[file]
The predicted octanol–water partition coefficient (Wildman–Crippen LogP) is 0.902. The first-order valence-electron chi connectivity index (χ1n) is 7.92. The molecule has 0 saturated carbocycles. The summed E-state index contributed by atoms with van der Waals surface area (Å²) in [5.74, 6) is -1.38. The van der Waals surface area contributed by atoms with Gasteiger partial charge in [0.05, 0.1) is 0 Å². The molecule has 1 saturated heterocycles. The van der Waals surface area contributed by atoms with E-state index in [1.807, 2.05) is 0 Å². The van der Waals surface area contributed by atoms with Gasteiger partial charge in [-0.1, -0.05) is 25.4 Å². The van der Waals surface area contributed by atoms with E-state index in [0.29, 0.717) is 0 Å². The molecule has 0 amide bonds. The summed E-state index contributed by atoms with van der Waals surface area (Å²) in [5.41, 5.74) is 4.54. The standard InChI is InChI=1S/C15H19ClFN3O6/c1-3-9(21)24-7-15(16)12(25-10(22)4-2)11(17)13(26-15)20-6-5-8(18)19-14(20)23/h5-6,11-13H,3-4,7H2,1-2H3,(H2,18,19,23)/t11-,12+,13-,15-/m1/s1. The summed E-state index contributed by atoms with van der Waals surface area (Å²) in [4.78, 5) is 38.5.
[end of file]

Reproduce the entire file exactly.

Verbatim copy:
The predicted octanol–water partition coefficient (Wildman–Crippen LogP) is 0.902. The first-order valence-electron chi connectivity index (χ1n) is 7.92. The molecule has 0 saturated carbocycles. The summed E-state index contributed by atoms with van der Waals surface area (Å²) in [5.74, 6) is -1.38. The van der Waals surface area contributed by atoms with Gasteiger partial charge in [0.05, 0.1) is 0 Å². The molecule has 1 saturated heterocycles. The van der Waals surface area contributed by atoms with E-state index in [1.807, 2.05) is 0 Å². The van der Waals surface area contributed by atoms with Gasteiger partial charge in [-0.1, -0.05) is 25.4 Å². The van der Waals surface area contributed by atoms with E-state index in [0.29, 0.717) is 0 Å². The molecule has 0 amide bonds. The summed E-state index contributed by atoms with van der Waals surface area (Å²) in [5.41, 5.74) is 4.54. The standard InChI is InChI=1S/C15H19ClFN3O6/c1-3-9(21)24-7-15(16)12(25-10(22)4-2)11(17)13(26-15)20-6-5-8(18)19-14(20)23/h5-6,11-13H,3-4,7H2,1-2H3,(H2,18,19,23)/t11-,12+,13-,15-/m1/s1. The summed E-state index contributed by atoms with van der Waals surface area (Å²) in [4.78, 5) is 38.5.